LongPen, by Atwood’s own admission, is the brainchild of a jet-lagged superstar who wants to spend more time at home. By enshrining the author as a remote talking head, it harks back to an older vision of the writer as inaccessible authority figure. The device’s conception is counterintuitive to the logic of virtual culture. LongPen recapitulates the yearning for distance rather than engagement, ironic detachment rather than emotional involvement, that characterizes Atwood’s fiction; it evokes the diffidence of traditional southern Ontario WASP culture. LongPen seems likely to go the way of quadraphonic sound because our ever less WASPish society craves emotion and disdains artificial barriers, and even art itself, preferring the “real story”—even if, as on reality television, the result is often ersatz emotion fuelling mediocre melodramas. Contrary to its claim to be a “democratizing force,” LongPen will be perceived as elitist and anti-democratic. The reader who seeks connection will respond to the promise of an automated signature by imitating the author and staying home.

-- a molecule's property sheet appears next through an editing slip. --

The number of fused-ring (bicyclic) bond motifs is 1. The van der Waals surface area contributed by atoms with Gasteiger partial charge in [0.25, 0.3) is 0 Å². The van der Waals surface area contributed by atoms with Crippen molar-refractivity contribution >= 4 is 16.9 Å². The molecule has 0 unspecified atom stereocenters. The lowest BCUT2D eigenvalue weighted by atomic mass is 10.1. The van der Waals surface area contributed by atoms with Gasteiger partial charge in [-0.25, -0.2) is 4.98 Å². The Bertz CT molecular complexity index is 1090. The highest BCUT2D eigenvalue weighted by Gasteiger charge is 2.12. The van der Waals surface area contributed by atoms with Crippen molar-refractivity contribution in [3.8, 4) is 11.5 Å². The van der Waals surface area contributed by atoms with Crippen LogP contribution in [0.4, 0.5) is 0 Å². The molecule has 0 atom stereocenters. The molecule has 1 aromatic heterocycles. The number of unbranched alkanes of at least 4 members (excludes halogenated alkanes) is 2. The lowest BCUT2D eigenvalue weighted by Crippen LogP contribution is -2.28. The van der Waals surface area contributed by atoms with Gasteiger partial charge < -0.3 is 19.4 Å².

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Stephen Henighan

Stephen Henighan’s most recent novel is The World of After. Over the winter of 2022–23, Monica Santizo’s Spanish translation of Stephen’s novel The Path of the Jaguar will be published in Guatemala, and Stephen’s English translation of the Guatemalan writer Rodrigo Rey Rosa’s novel The Country of Toó will be published in North America. Read more of his work at stephenhenighan.com. Follow him on Twitter @StephenHenighan.